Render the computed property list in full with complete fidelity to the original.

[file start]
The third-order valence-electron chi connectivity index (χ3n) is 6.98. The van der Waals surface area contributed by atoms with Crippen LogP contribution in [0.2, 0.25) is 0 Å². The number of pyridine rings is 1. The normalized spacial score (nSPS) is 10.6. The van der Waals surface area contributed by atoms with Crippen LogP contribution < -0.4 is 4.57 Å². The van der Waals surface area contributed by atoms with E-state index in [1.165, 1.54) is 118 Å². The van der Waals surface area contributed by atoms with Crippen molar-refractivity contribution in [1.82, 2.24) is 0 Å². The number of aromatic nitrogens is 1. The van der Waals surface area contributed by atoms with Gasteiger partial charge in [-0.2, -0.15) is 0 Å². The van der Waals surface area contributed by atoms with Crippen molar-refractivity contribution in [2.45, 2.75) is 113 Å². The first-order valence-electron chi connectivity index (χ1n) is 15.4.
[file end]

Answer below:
The third-order valence-electron chi connectivity index (χ3n) is 6.98. The van der Waals surface area contributed by atoms with Crippen LogP contribution in [0.2, 0.25) is 0 Å². The number of pyridine rings is 1. The normalized spacial score (nSPS) is 10.6. The van der Waals surface area contributed by atoms with Crippen LogP contribution < -0.4 is 4.57 Å². The van der Waals surface area contributed by atoms with E-state index in [1.165, 1.54) is 118 Å². The van der Waals surface area contributed by atoms with Crippen molar-refractivity contribution in [1.82, 2.24) is 0 Å². The number of aromatic nitrogens is 1. The van der Waals surface area contributed by atoms with Gasteiger partial charge in [-0.2, -0.15) is 0 Å². The van der Waals surface area contributed by atoms with Crippen molar-refractivity contribution in [2.45, 2.75) is 113 Å². The first-order valence-electron chi connectivity index (χ1n) is 15.4.